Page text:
• If you choose to invest in knives, swords, guns, weapons of any type, don’t do so without taking lessons and safety courses. I am not a weapons expert but I know enough to realize I don’t know how to use them properly or safely. Weapons of any type in the hands of the inexperienced can very well be turned against you even if you haven’t first hurt yourself or worse! For those who do choose to store weapons, obey all laws in safe handling and storage. Keep out of the reach of children — lock up to prevent thieves too. Take safety classes and practice proper usage at gun ranges. Then consider how to store all necessary supplies to go along with your purchases including but not limited to repair and replenish equipment.
  • Buy the best equipment and supplies your budget allows. Buying cheap will make you feel prepared but may give you a shock when you go to use any of it. Cheap equipment breaks easily — how will you repair or replace in an emergency? Cheap food may spoil rapidly or worse yet taste horrid. That bargain soap may smell disgusting.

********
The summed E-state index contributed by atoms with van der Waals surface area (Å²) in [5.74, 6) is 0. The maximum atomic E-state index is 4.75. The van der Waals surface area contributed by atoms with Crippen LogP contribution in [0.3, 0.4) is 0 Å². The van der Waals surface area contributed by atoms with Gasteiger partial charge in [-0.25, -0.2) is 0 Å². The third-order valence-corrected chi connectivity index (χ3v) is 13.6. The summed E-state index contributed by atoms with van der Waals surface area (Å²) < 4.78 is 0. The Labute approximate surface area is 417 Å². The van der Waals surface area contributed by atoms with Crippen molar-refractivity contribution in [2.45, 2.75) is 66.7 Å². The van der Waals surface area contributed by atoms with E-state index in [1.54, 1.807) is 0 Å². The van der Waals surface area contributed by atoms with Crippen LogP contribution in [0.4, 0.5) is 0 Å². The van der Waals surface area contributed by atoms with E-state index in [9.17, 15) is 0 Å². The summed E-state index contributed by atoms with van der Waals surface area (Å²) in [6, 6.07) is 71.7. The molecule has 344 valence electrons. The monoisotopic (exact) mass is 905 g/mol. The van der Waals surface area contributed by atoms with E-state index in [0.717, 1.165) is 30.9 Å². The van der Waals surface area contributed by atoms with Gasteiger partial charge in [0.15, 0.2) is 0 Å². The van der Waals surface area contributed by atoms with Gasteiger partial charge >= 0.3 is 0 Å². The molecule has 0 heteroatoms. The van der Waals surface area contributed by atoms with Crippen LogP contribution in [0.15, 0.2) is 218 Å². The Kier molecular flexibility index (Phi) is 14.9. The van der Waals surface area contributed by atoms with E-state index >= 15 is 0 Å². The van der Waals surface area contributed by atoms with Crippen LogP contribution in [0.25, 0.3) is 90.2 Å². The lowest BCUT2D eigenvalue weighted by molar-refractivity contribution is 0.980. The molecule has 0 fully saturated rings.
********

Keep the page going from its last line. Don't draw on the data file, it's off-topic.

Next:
• Think location, location, location. Many preppers want a “Bug Out Location” (BOL) but if you buy one, will you be able to get there in a reasonable and safe, timely manner? What type of BOV (Bug Out Vehicle) will you use? Maybe like our family, you can’t afford a secondary location. Consider your present one carefully. Moving to a new place isn’t always possible either due to family or financial constraints. Think instead of what you need to do to this one to make it better for your family prepping. Research if your present location allows you  to have chickens for example. Maybe your HOA restricts this even if the local ordinances do not. Be informed. Some communities will try to discourage you even if the law allows it. Know your rights ahead of time. Collecting rainwater in some places is against the law. How deep you can drill for a well is often regulated also. You will find that even gardens are falling under some legislation now and zoning regulations. Be informed and have the homework done if you need to defend yourself!